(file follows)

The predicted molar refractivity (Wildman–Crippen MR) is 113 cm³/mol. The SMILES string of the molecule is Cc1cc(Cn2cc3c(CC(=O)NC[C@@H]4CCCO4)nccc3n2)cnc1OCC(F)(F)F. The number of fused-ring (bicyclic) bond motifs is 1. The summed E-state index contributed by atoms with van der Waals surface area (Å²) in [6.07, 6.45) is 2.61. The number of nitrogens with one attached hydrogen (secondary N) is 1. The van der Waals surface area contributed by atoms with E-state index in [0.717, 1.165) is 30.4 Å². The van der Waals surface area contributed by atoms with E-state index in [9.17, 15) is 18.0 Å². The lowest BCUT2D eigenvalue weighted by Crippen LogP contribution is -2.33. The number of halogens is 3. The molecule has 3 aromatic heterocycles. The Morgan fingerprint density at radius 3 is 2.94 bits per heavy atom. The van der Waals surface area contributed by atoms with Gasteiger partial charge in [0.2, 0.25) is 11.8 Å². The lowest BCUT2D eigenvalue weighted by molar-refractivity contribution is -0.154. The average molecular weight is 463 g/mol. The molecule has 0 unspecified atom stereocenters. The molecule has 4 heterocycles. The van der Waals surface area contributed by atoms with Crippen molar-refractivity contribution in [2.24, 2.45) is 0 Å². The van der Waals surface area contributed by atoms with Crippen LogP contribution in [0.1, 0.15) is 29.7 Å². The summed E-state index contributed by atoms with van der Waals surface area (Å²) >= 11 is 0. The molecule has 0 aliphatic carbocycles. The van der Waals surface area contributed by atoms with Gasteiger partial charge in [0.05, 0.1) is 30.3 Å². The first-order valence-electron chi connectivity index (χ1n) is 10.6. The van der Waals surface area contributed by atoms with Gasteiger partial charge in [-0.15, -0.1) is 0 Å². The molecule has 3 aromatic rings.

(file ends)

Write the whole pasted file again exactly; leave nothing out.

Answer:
The predicted molar refractivity (Wildman–Crippen MR) is 113 cm³/mol. The SMILES string of the molecule is Cc1cc(Cn2cc3c(CC(=O)NC[C@@H]4CCCO4)nccc3n2)cnc1OCC(F)(F)F. The number of fused-ring (bicyclic) bond motifs is 1. The summed E-state index contributed by atoms with van der Waals surface area (Å²) in [6.07, 6.45) is 2.61. The number of nitrogens with one attached hydrogen (secondary N) is 1. The van der Waals surface area contributed by atoms with E-state index in [0.717, 1.165) is 30.4 Å². The van der Waals surface area contributed by atoms with E-state index in [9.17, 15) is 18.0 Å². The lowest BCUT2D eigenvalue weighted by Crippen LogP contribution is -2.33. The number of halogens is 3. The molecule has 3 aromatic heterocycles. The Morgan fingerprint density at radius 3 is 2.94 bits per heavy atom. The van der Waals surface area contributed by atoms with Gasteiger partial charge in [0.2, 0.25) is 11.8 Å². The lowest BCUT2D eigenvalue weighted by molar-refractivity contribution is -0.154. The average molecular weight is 463 g/mol. The molecule has 0 unspecified atom stereocenters. The molecule has 4 heterocycles. The van der Waals surface area contributed by atoms with Crippen molar-refractivity contribution in [2.24, 2.45) is 0 Å². The van der Waals surface area contributed by atoms with Crippen LogP contribution in [0.1, 0.15) is 29.7 Å². The summed E-state index contributed by atoms with van der Waals surface area (Å²) >= 11 is 0. The molecule has 0 aliphatic carbocycles. The van der Waals surface area contributed by atoms with Gasteiger partial charge in [0.05, 0.1) is 30.3 Å². The first-order valence-electron chi connectivity index (χ1n) is 10.6. The van der Waals surface area contributed by atoms with Gasteiger partial charge in [-0.15, -0.1) is 0 Å². The molecule has 3 aromatic rings.